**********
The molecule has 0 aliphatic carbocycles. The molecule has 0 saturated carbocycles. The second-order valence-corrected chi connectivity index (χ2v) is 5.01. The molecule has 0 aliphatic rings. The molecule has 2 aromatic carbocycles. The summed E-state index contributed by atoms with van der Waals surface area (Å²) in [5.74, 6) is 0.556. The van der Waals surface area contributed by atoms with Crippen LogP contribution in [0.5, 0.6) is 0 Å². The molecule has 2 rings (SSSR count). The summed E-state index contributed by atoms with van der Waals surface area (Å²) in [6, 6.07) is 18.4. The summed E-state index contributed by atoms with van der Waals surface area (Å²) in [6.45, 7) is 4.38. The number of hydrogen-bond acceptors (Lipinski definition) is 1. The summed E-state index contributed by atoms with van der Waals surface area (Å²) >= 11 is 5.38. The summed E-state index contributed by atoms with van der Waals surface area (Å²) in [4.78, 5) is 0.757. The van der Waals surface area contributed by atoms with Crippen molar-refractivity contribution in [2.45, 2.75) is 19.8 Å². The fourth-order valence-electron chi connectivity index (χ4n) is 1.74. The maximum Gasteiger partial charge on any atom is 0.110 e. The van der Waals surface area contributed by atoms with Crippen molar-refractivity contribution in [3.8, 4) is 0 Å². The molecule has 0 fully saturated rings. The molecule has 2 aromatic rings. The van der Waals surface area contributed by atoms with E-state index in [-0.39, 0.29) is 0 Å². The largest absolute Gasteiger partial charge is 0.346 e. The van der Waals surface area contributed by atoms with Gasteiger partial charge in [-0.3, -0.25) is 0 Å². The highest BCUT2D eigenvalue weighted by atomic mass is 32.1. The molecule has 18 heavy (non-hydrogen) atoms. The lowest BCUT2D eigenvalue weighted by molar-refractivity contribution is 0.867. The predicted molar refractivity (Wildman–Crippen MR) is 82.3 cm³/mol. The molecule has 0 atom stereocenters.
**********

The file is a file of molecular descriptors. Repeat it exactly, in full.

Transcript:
The molecule has 0 aliphatic carbocycles. The molecule has 0 saturated carbocycles. The second-order valence-corrected chi connectivity index (χ2v) is 5.01. The molecule has 0 aliphatic rings. The molecule has 2 aromatic carbocycles. The summed E-state index contributed by atoms with van der Waals surface area (Å²) in [5.74, 6) is 0.556. The van der Waals surface area contributed by atoms with Crippen LogP contribution in [0.5, 0.6) is 0 Å². The molecule has 2 rings (SSSR count). The summed E-state index contributed by atoms with van der Waals surface area (Å²) in [6, 6.07) is 18.4. The summed E-state index contributed by atoms with van der Waals surface area (Å²) in [6.45, 7) is 4.38. The number of hydrogen-bond acceptors (Lipinski definition) is 1. The summed E-state index contributed by atoms with van der Waals surface area (Å²) >= 11 is 5.38. The summed E-state index contributed by atoms with van der Waals surface area (Å²) in [4.78, 5) is 0.757. The van der Waals surface area contributed by atoms with Crippen molar-refractivity contribution in [2.45, 2.75) is 19.8 Å². The fourth-order valence-electron chi connectivity index (χ4n) is 1.74. The maximum Gasteiger partial charge on any atom is 0.110 e. The van der Waals surface area contributed by atoms with Crippen molar-refractivity contribution in [3.8, 4) is 0 Å². The molecule has 0 fully saturated rings. The molecule has 2 aromatic rings. The van der Waals surface area contributed by atoms with E-state index in [-0.39, 0.29) is 0 Å². The largest absolute Gasteiger partial charge is 0.346 e. The van der Waals surface area contributed by atoms with Gasteiger partial charge in [-0.3, -0.25) is 0 Å². The highest BCUT2D eigenvalue weighted by atomic mass is 32.1. The molecule has 18 heavy (non-hydrogen) atoms. The lowest BCUT2D eigenvalue weighted by molar-refractivity contribution is 0.867. The predicted molar refractivity (Wildman–Crippen MR) is 82.3 cm³/mol. The molecule has 0 atom stereocenters.